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==Rhythm in linguistics==
 
==Rhythm in linguistics==
The study of [[speech rhythm]], stress, and [[pitch (music)|pitch]] in [[Speech communication|speech]] is called [[Prosody (linguistics)|prosody]]; it is a topic in [[linguistics]]. Narmour (1980, p.147-53) describes three categories of prosodic rules which create rhythmic successions which are additive (same duration repeated), cumulative (short-long), or countercumulative (long-short). Cumulation is associated with closure or relaxation, countercumulation with openness or tension, while additive rhythms are open-ended and repetitive. Richard Middleton points out this method cannot account for [[syncopation]] and suggests the concept of [[Transformation (music)|transformation]].
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The study of rhythm, stress, and [[pitch (music)|pitch]] in [[Speech communication|speech]] is called [[Prosody (linguistics)|prosody]]; it is a topic in [[linguistics]]. Narmour (1980, p.147-53) describes three categories of prosodic rules which create rhythmic successions which are additive (same duration repeated), cumulative (short-long), or countercumulative (long-short). Cumulation is associated with closure or relaxation, countercumulation with openness or tension, while additive rhythms are open-ended and repetitive. Richard Middleton points out this method cannot account for [[syncopation]] and suggests the concept of [[Transformation (music)|transformation]].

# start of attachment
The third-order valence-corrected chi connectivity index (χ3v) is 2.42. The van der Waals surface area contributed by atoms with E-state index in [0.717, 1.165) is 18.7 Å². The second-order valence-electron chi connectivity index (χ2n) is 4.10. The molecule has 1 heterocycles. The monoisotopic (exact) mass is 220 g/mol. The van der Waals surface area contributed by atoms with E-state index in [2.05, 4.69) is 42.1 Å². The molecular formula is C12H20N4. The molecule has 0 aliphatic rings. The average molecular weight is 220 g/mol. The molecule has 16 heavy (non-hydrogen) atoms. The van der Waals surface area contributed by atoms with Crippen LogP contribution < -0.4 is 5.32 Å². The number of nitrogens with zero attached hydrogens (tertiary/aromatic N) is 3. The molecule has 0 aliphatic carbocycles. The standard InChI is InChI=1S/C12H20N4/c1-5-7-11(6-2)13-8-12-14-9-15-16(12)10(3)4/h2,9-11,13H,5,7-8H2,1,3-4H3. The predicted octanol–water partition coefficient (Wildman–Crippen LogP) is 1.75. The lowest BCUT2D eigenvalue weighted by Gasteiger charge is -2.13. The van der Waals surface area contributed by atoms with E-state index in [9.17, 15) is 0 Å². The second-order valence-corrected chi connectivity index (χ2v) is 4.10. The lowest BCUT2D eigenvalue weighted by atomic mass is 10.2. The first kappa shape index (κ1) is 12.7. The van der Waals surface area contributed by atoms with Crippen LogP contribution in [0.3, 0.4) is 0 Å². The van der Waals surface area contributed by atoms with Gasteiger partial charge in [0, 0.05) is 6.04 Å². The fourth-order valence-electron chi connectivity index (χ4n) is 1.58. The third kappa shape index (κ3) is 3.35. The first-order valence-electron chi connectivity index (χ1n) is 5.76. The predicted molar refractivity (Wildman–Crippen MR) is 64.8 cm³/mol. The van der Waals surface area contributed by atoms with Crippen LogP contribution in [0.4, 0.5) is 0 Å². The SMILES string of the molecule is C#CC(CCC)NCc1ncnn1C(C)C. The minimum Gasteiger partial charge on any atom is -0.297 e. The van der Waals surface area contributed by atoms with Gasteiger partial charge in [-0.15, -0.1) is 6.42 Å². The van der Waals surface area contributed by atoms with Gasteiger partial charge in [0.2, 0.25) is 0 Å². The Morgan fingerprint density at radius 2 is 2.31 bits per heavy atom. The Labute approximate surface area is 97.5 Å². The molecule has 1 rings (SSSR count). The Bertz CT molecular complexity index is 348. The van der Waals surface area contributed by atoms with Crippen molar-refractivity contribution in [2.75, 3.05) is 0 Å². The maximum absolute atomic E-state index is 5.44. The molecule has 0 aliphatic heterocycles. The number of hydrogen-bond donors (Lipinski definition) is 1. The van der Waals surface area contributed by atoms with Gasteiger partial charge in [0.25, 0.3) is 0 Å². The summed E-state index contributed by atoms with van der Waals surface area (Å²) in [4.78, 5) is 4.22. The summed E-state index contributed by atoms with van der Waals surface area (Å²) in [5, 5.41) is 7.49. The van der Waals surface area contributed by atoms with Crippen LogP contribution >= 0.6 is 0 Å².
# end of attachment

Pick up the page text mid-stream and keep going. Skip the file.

A [[rhythmic unit]] is a [[durational pattern]] which occupies a period of time equivalent to a [[pulse (music)|pulse]] or pulses on an underlying [[metric level]], as opposed to a [[rhythmic gesture]] which does not (DeLone et al. (Eds.), 1975, chap. 3).
 
A [[rhythmic unit]] is a [[durational pattern]] which occupies a period of time equivalent to a [[pulse (music)|pulse]] or pulses on an underlying [[metric level]], as opposed to a [[rhythmic gesture]] which does not (DeLone et al. (Eds.), 1975, chap. 3).

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